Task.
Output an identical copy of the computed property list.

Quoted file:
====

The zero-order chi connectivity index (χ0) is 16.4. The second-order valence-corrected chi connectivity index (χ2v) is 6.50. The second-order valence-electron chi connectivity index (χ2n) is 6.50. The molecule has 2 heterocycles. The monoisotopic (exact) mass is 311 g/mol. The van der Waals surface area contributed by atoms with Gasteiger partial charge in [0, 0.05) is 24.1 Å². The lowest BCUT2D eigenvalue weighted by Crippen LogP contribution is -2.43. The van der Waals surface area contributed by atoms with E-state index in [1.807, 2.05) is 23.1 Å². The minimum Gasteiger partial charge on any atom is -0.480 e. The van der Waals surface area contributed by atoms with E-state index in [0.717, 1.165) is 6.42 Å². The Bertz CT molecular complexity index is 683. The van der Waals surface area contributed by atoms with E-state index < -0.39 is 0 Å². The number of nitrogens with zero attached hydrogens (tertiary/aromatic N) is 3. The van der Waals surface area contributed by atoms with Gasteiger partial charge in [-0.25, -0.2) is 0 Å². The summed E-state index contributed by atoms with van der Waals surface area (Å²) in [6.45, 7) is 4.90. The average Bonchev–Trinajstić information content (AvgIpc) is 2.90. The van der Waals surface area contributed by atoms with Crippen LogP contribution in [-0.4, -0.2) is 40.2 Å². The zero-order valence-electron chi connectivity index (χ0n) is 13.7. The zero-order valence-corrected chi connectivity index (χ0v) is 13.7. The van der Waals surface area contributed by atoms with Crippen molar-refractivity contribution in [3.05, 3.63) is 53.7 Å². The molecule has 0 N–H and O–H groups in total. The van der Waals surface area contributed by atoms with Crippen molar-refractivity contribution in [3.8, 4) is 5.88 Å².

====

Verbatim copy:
The zero-order chi connectivity index (χ0) is 16.4. The second-order valence-corrected chi connectivity index (χ2v) is 6.50. The second-order valence-electron chi connectivity index (χ2n) is 6.50. The molecule has 2 heterocycles. The monoisotopic (exact) mass is 311 g/mol. The van der Waals surface area contributed by atoms with Gasteiger partial charge in [0, 0.05) is 24.1 Å². The lowest BCUT2D eigenvalue weighted by Crippen LogP contribution is -2.43. The van der Waals surface area contributed by atoms with E-state index in [1.807, 2.05) is 23.1 Å². The minimum Gasteiger partial charge on any atom is -0.480 e. The van der Waals surface area contributed by atoms with E-state index in [0.717, 1.165) is 6.42 Å². The Bertz CT molecular complexity index is 683. The van der Waals surface area contributed by atoms with E-state index < -0.39 is 0 Å². The number of nitrogens with zero attached hydrogens (tertiary/aromatic N) is 3. The van der Waals surface area contributed by atoms with Gasteiger partial charge in [-0.25, -0.2) is 0 Å². The summed E-state index contributed by atoms with van der Waals surface area (Å²) in [6.45, 7) is 4.90. The average Bonchev–Trinajstić information content (AvgIpc) is 2.90. The van der Waals surface area contributed by atoms with Crippen LogP contribution in [-0.4, -0.2) is 40.2 Å². The zero-order valence-electron chi connectivity index (χ0n) is 13.7. The zero-order valence-corrected chi connectivity index (χ0v) is 13.7. The van der Waals surface area contributed by atoms with Crippen molar-refractivity contribution in [3.05, 3.63) is 53.7 Å². The molecule has 0 N–H and O–H groups in total. The van der Waals surface area contributed by atoms with Crippen molar-refractivity contribution in [3.8, 4) is 5.88 Å².